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Rules of Golf

Stakes

This content is strictly copyright to Barry Rhodes © 2015 and may not be copied without permission.

http://www.barryrhodes.com/

A simple subject for this blog, but one that seems to cause some confusion amongst golfers is the status of stakes of different colors in the Rules of Golf. Most of us are familiar with the three most common coloured stakes mentioned in the 34 Rules of Golf;

§ Boundary (out of bounds) – white stakes 

§ Water hazard – yellow stakes 

§ Lateral water hazard – red stakes

However, players might also encounter stakes of different colours on the course and these will be defined under a Local Rule, usually on the back of the score card, which should always be carefully checked before commencing a round on a new course. Examples of these less commonly coloured stakes are;

§ Ground under repair – blue or black stakes (although GUR is usually denoted by a white line painted around the area) 

§ Environmentally sensitive areas (ESA) defined as a water hazard – yellow stakes with green tops (Decision 33-8/41)  

§ ESA defined as a lateral water hazard– red stakes with green tops  

§ ESA defined as ground under repair– blue stakes with green tops 

§ Shrub / flower beds – e.g. red and white stakes

It is important to know that white stakes defining out of bounds are not obstructions and are deemed to be fixed. There is no relief available from them, even if they interfere with a player’s lie, stance, or area of intended swing. But most other stakes are movable obstructions providing they can be moved without unreasonable effort, without unduly delaying play and without causing damage. Occasionally, Committees will cement in stakes, so that they are immovable, which can introduce problems for maintenance staff when maintaining the areas immediately around them. Also, Committees sometimes introduce a Local Rule designating stakes as immovable obstructions, even if they do not properly meet the definition, because they are easily movable. In my opinion this should definitely be avoided, as it introduces unnecessary confusion for players, especially visitors to a course. This relevant comment is from the excellent R&A publication, ‘Guide on Running a Competition’* – Section 4 Marking the Course, 3 Water Hazards;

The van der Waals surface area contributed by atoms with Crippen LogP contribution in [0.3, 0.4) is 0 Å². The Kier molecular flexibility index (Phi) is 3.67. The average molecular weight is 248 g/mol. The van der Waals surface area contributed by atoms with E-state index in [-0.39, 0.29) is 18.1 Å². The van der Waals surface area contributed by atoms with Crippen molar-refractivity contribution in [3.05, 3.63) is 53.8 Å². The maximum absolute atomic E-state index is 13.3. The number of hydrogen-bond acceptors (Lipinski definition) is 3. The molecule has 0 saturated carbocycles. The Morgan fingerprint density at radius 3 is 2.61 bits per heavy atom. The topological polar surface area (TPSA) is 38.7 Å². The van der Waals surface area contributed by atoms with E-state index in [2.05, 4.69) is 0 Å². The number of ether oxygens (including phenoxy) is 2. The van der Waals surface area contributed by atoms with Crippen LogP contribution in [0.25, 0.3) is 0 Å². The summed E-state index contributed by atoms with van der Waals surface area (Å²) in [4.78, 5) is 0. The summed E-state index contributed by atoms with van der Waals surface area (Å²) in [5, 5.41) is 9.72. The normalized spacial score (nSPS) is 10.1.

By Definition, stakes or lines defining hazards are in the hazards. Stakes are obstructions. Therefore, if they are movable, players are entitled to relief without penalty from them under Rule 24-1. If they are immovable, relief without penalty is provided under Rule 24-2 when the ball lies outside the hazard. However, if the ball is in the hazard, the player is not entitled to immovable obstruction relief. Accordingly, it is recommended that stakes marking hazards are movable.

And now to my most important ‘rule’ relating to stakes. If you do move them away from your lie, stance, area of intended swing or line of play, please remember to replace them after you have made your stroke, and also remind others that you are playing with to do so. Not correctly replacing stakes is obviously discourteous to other players and can lead to frustration and anger on the course.